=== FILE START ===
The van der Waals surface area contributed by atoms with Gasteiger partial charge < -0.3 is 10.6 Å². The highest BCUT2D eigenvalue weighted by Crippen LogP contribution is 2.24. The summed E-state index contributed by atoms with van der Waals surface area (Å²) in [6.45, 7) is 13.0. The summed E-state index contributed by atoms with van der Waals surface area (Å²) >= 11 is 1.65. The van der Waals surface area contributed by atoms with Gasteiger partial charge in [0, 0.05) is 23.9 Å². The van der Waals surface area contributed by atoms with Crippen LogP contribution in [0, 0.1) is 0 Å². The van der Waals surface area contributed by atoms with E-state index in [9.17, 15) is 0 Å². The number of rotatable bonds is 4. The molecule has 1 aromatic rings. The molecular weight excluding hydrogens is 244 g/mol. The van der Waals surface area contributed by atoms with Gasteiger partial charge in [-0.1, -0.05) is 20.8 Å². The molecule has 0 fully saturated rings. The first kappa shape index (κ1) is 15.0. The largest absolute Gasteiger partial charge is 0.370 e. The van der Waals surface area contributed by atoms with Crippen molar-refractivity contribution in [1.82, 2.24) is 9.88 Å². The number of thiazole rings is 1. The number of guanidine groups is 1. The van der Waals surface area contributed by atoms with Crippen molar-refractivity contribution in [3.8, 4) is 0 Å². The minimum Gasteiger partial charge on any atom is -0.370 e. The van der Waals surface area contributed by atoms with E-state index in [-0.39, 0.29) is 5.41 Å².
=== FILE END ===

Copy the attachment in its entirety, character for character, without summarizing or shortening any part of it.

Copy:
The van der Waals surface area contributed by atoms with Gasteiger partial charge < -0.3 is 10.6 Å². The highest BCUT2D eigenvalue weighted by Crippen LogP contribution is 2.24. The summed E-state index contributed by atoms with van der Waals surface area (Å²) in [6.45, 7) is 13.0. The summed E-state index contributed by atoms with van der Waals surface area (Å²) >= 11 is 1.65. The van der Waals surface area contributed by atoms with Gasteiger partial charge in [0, 0.05) is 23.9 Å². The van der Waals surface area contributed by atoms with Crippen LogP contribution in [0, 0.1) is 0 Å². The van der Waals surface area contributed by atoms with E-state index in [9.17, 15) is 0 Å². The number of rotatable bonds is 4. The molecule has 1 aromatic rings. The molecular weight excluding hydrogens is 244 g/mol. The van der Waals surface area contributed by atoms with Gasteiger partial charge in [-0.1, -0.05) is 20.8 Å². The molecule has 0 fully saturated rings. The first kappa shape index (κ1) is 15.0. The largest absolute Gasteiger partial charge is 0.370 e. The van der Waals surface area contributed by atoms with Crippen molar-refractivity contribution in [1.82, 2.24) is 9.88 Å². The number of thiazole rings is 1. The number of guanidine groups is 1. The van der Waals surface area contributed by atoms with Crippen molar-refractivity contribution in [3.8, 4) is 0 Å². The minimum Gasteiger partial charge on any atom is -0.370 e. The van der Waals surface area contributed by atoms with E-state index in [-0.39, 0.29) is 5.41 Å².